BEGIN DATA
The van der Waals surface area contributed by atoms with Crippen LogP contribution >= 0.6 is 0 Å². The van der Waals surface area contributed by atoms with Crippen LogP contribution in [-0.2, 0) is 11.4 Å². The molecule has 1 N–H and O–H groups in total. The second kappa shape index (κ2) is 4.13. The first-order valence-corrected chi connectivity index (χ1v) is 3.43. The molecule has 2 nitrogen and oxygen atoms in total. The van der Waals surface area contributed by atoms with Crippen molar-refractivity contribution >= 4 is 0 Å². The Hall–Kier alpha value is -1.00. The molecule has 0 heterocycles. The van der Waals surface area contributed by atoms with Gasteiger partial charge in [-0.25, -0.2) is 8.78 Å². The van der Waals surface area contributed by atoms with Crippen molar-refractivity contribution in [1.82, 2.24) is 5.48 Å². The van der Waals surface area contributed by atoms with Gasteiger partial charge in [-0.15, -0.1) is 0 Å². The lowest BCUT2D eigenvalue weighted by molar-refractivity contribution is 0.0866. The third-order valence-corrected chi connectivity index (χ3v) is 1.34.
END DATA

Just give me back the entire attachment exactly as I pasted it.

The van der Waals surface area contributed by atoms with Crippen LogP contribution >= 0.6 is 0 Å². The van der Waals surface area contributed by atoms with Crippen LogP contribution in [-0.2, 0) is 11.4 Å². The molecule has 1 N–H and O–H groups in total. The second kappa shape index (κ2) is 4.13. The first-order valence-corrected chi connectivity index (χ1v) is 3.43. The molecule has 2 nitrogen and oxygen atoms in total. The van der Waals surface area contributed by atoms with Crippen molar-refractivity contribution >= 4 is 0 Å². The Hall–Kier alpha value is -1.00. The molecule has 0 heterocycles. The van der Waals surface area contributed by atoms with Gasteiger partial charge in [-0.25, -0.2) is 8.78 Å². The van der Waals surface area contributed by atoms with Crippen molar-refractivity contribution in [1.82, 2.24) is 5.48 Å². The van der Waals surface area contributed by atoms with Gasteiger partial charge in [-0.15, -0.1) is 0 Å². The lowest BCUT2D eigenvalue weighted by molar-refractivity contribution is 0.0866. The third-order valence-corrected chi connectivity index (χ3v) is 1.34.